Miss Melpomene Rand's only refuge from a life of monotony and cruelty is the extensive library left to her by her grandfather. The fantastic notions and romantic heroes contained in those books are the only thing that distracts her from the abuse of her adopted family.
But then a mysterious stranger, the Earl of Austell, finds they have a mutual malady of boredom, and he endeavors to rescue them both.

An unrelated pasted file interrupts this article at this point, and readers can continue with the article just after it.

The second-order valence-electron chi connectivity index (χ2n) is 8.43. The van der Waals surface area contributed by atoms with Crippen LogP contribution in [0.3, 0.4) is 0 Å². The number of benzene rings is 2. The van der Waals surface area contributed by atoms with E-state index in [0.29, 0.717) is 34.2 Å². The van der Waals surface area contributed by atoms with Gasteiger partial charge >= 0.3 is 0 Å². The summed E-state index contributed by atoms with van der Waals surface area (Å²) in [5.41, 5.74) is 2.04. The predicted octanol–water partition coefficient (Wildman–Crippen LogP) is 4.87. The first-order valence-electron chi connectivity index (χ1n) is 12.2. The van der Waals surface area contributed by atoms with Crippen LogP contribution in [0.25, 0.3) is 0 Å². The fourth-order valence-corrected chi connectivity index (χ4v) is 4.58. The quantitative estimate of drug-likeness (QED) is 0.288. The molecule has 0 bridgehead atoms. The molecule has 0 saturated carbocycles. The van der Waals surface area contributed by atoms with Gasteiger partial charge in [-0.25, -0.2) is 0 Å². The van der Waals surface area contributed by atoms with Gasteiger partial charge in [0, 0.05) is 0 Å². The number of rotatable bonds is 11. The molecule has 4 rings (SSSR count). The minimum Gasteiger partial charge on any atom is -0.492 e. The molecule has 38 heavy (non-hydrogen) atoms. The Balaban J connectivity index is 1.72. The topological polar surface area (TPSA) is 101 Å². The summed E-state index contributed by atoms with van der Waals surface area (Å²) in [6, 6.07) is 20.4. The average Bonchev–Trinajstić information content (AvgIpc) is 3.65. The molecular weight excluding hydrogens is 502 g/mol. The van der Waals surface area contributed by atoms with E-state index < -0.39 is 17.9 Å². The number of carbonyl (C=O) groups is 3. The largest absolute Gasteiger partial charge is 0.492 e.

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It’s difficult to find a good Regency novel in the Heyer or Austen traditions. It’s unnecessary to equal them to write a good Regency but I find that too many novelists are imitating the madcap schemes and exaggerating them; creating characters so quirky as to be bizarre; and worst of all inserting modern conversations about birth control and sexual liberation that feel jarring and intellectually lazy. Fortunately none of that applies to this book! The romantic pairings are good, the characters three dimensional, the adventures a light romp. The second half feels slightly convoluted to me, but nothing over which I grew impatient. Other reviews have stated that the age difference felt a little odd and I’m not certain the author made the right call in placing them (according to the estimation of a character in the novel) around twenty years apart. The characters don’t act like they’re twenty years apart. Left to my own devices I would’ve estimated maybe 15 years age difference, which somehow isn’t that bad for the era or this type of Regency novel. So I suggest listening to this book with the assumption that Lady Masterson’s guess at the age difference is just a little off. I would say that this novel is a lot closer to Heyer’s style than Austen’s (let’s get real, no one can imitate Austen), and while she doesn’t equal Heyer’s wonderful syntax or plotting, there is a sweetness that the author brings to the table in the character of Melpomene Rand that is entirely her own offering. Definitely worth the read/listen!